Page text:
We spent two nights at a similar hotel in Trinidad de Cuba, the Iberostar Grand Hotel Trinidad de Cuba. When in our hotels, it was hard to remember we were in a developing country.

I am often asked about the quality of the food in Cuba. It was our sense that the best food is saved for tourists. Mostly, we ate in government-run restaurants, where we were served what was available. This included beef, fish and chicken. We knew we were privileged when we were offered meat, since our reading material had told us that Cuban citizens are generally not permitted to eat beef.

The Joyce staff had warned us that “food is not a highlight of traveling to Cuba.”

Life in Cuba

Our time in Havana was organized around our humanitarian mission and around educating us about Cuban history, architecture, art, government and dance. We heard four stellar lectures in our hotel, each given by a Cuban intellectual who was passionate about his or her discipline. We felt privileged to hear from these experts, who cited relevant data and acknowledged having had long-term relationships with The Joyce.

Each lecture prepared me for the day’s activities and left me with ideas that I’m still pondering. I have thought about the reality that about three houses collapse every day in Havana and yet it is against the law to be homeless, that Cuba has a literacy rate of nearly 100% and that a country that offers free medical care but has few supplies must emphasize preventive medicine.

In much of the country, it felt as though the 1950s had collided with hints of the 21st century. I found Cuba to be loaded with surprises, most of them wonderful.

Without exception, the Cuban people we met were friendly. Many spoke English and were frank when telling us about their lives. Everywhere we went, we felt welcome and were impressed by a general spirit of making things work with the few resources available. We found music, dancing and a sense of joy in the most unlikely places.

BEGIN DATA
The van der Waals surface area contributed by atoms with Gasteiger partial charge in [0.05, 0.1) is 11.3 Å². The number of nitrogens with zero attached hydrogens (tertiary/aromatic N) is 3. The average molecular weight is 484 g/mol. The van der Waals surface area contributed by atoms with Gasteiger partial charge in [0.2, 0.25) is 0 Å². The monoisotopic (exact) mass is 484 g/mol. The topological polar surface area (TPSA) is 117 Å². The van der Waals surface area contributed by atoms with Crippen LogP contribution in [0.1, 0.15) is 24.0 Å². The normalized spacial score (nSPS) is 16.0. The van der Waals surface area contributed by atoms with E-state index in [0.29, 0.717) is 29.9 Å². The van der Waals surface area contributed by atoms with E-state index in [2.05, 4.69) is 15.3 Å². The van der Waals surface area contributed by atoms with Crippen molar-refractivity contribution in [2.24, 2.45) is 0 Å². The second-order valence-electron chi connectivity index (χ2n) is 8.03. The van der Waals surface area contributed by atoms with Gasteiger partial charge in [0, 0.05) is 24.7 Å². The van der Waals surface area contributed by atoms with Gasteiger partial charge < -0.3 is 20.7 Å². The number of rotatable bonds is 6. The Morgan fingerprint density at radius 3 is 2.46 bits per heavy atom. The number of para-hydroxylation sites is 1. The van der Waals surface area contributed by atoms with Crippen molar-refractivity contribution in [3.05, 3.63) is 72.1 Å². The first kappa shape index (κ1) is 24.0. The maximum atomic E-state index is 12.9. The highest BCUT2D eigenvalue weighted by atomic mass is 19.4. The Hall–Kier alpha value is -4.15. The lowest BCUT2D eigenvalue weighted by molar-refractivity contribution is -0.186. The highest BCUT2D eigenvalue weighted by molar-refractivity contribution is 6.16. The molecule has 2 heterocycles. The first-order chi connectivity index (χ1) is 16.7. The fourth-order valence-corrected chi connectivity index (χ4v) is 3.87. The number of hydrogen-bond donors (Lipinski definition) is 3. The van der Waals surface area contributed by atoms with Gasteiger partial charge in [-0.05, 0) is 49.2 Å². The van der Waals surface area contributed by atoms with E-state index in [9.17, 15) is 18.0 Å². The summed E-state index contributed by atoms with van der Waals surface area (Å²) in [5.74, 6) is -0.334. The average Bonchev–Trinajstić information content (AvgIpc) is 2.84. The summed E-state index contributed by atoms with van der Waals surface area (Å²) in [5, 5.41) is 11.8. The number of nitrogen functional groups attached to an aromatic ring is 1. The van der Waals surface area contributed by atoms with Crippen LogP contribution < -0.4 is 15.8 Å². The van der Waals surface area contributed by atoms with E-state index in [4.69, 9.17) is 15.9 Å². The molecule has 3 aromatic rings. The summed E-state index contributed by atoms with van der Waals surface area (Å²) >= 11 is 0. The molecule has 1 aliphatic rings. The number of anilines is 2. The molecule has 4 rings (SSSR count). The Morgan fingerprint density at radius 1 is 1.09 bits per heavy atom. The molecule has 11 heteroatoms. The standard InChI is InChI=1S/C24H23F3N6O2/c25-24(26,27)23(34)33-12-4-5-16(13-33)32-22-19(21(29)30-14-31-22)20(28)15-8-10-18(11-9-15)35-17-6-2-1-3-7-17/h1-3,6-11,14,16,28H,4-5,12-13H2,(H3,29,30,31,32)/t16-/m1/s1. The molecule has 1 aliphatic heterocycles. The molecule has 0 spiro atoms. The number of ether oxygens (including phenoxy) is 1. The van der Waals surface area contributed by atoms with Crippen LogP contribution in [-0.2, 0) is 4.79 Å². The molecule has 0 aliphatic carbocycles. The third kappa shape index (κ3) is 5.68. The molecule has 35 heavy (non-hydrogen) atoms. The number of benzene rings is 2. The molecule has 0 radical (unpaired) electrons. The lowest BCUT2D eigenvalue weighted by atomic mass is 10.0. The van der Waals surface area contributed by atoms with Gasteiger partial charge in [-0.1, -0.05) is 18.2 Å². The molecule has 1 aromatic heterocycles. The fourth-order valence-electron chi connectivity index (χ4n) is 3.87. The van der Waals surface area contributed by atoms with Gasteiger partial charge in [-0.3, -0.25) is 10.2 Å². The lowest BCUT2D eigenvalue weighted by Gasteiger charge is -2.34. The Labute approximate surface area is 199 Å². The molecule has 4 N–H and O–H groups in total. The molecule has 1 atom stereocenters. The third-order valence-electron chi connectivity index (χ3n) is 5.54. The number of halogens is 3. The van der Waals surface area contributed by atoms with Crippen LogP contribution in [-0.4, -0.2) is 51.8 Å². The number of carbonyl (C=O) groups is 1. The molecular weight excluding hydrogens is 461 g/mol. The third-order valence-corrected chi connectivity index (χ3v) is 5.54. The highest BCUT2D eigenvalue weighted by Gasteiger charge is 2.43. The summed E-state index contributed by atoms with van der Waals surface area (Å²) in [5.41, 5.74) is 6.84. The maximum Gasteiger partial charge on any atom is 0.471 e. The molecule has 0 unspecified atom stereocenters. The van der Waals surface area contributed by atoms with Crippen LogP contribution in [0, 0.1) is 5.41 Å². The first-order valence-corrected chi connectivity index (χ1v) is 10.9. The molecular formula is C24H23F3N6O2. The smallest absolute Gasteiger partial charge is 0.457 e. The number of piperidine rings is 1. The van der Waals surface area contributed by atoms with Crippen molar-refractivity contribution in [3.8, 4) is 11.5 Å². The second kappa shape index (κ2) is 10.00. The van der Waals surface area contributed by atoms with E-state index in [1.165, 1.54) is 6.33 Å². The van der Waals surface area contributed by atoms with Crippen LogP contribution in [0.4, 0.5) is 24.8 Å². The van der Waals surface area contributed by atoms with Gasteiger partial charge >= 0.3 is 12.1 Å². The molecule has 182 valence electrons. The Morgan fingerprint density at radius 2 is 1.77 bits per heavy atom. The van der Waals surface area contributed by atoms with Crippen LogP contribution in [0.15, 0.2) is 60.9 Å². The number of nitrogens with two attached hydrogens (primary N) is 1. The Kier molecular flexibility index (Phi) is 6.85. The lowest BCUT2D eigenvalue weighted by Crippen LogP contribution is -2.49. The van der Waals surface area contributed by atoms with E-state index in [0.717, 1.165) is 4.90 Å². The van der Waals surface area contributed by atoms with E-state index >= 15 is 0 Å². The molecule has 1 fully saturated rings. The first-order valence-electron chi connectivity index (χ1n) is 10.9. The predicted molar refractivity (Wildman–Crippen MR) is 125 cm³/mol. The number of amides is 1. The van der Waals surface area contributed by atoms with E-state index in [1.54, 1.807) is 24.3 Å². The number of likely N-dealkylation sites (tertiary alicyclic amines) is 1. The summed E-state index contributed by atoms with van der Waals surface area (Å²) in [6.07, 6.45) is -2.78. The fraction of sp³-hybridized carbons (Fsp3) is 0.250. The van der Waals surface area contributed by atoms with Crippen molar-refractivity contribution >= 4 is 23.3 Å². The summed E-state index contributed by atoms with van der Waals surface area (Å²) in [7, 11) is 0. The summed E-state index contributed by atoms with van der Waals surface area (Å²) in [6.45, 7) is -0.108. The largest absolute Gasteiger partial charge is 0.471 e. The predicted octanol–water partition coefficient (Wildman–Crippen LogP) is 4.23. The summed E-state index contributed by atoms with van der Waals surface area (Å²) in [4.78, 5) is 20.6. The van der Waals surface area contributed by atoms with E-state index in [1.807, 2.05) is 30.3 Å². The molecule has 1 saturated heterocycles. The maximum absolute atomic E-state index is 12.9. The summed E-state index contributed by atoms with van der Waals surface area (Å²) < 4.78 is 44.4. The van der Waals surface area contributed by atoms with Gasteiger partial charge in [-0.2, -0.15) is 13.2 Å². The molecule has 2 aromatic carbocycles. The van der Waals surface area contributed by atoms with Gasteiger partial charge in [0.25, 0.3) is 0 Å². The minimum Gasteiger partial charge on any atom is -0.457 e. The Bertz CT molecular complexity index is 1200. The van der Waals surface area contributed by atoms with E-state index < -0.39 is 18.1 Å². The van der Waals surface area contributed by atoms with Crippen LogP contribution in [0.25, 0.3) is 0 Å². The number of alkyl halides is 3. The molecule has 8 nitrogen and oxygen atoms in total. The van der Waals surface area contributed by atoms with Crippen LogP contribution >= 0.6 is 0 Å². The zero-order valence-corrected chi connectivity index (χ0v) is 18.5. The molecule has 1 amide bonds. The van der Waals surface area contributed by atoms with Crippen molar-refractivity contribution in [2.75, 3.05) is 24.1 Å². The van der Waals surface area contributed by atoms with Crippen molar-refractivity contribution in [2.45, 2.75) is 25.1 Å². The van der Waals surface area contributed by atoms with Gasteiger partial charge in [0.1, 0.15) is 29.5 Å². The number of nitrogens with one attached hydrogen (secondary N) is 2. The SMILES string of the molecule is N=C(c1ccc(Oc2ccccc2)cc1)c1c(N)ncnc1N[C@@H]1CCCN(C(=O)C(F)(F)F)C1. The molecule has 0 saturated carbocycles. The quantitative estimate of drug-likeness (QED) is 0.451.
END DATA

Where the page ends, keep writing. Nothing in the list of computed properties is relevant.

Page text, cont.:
Dance

Dance, of course, was a focus of the trip. We saw two formal performances in theaters and three private rehearsals (Ballet Lizt Alfonso, Danza Contemporánea de Cuba and Ebony) and, in Trinidad, happened upon an Afro-Cuban Santería dance ritual. It seemed to me my appreciation of each performance was in inverse proportion to its formality.

These taxis are typical of those found in Cuba.

The Santería performance was breathtaking in its sincerity, rhythms, costumes and choreography. The rehearsal by Ebony, a new company founded by father and son Esteban and Osnel Delgado, touched me to tears with a duet in which the father seemed to be molding his son, who, in turn, influenced his father, the creator.

The Danza Contemporánea class was thrilling to watch, the movements familiar yet gorgeous. The Lizt Alfonso presentation was a dress rehearsal — elegant, spirited, precisely choreographed and perfectly danced. However, the two theater performances left me and many on the tour unimpressed.

Area attractions

Other cultural activities that I found important included lunch at the studio of renowned artist José Fuster, whose exuberant sculptures and mosaics now cover the walls of his entire neighborhood, dubbed “Fusterlandia,” as well as a visit to the National Museum of Fine Arts and an independent visit to the Museum of the Revolution. I thought that each experience, while providing me with information and visual pleasure, also gave me a different perspective on what it is like to be a contemporary Cuban.

It was also intriguing to visit the estate of Ernest Hemingway, Finca Vigía, located outside Havana.

We spent three days outside Havana, first traveling to the relatively prosperous city of Cienfuegos, where we were touched by a performance of a local choir, then to the UNESCO World Heritage Site of Trinidad de Cuba.

We also got a glimpse of rural life on our trip from Trinidad to another World Heritage Site, the Valley of the Sugar Mills. There, we were given an idea of what the sugar industry was like when slaves staffed it in the 19th century. We also visited a typical home and a rural medical clinic.

The humanitarian part of the tour, visiting a nursing home run by the Catholic charity Caritas Cubana, was symbolic of our entire experience in Cuba. Both staff and residents sincerely welcomed us and tried as hard as they could to connect with us. The home, itself, was poor but very clean. Once again, people seemed to be making things work despite meager resources.

Tourism is often the beginning of political change, and I feel privileged to have been part of what might be a new beginning for Cuba. The Joyce organization made being on this vanguard both easy and fascinating.